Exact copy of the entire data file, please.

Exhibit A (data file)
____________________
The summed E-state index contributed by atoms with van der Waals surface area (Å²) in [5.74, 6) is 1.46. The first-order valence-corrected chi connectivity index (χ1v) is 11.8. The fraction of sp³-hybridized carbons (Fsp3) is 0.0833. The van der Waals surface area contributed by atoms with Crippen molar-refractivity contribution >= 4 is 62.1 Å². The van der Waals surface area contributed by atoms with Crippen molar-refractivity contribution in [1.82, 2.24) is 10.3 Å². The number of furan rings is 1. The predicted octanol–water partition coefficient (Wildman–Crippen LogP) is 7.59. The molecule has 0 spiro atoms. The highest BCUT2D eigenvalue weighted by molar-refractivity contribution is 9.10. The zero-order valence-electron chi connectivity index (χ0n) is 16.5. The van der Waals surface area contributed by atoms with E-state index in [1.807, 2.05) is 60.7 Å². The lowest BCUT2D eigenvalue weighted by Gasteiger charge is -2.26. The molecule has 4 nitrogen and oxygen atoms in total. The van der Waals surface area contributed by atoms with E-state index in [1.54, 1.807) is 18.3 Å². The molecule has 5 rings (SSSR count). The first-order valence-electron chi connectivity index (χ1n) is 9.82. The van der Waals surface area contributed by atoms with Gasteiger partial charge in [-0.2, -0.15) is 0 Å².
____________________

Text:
The summed E-state index contributed by atoms with van der Waals surface area (Å²) in [5.74, 6) is 1.46. The first-order valence-corrected chi connectivity index (χ1v) is 11.8. The fraction of sp³-hybridized carbons (Fsp3) is 0.0833. The van der Waals surface area contributed by atoms with Crippen molar-refractivity contribution >= 4 is 62.1 Å². The van der Waals surface area contributed by atoms with Crippen molar-refractivity contribution in [1.82, 2.24) is 10.3 Å². The number of furan rings is 1. The predicted octanol–water partition coefficient (Wildman–Crippen LogP) is 7.59. The molecule has 0 spiro atoms. The highest BCUT2D eigenvalue weighted by molar-refractivity contribution is 9.10. The zero-order valence-electron chi connectivity index (χ0n) is 16.5. The van der Waals surface area contributed by atoms with E-state index in [1.807, 2.05) is 60.7 Å². The lowest BCUT2D eigenvalue weighted by Gasteiger charge is -2.26. The molecule has 4 nitrogen and oxygen atoms in total. The van der Waals surface area contributed by atoms with E-state index in [1.54, 1.807) is 18.3 Å². The molecule has 5 rings (SSSR count). The first-order valence-electron chi connectivity index (χ1n) is 9.82. The van der Waals surface area contributed by atoms with Gasteiger partial charge in [-0.2, -0.15) is 0 Å².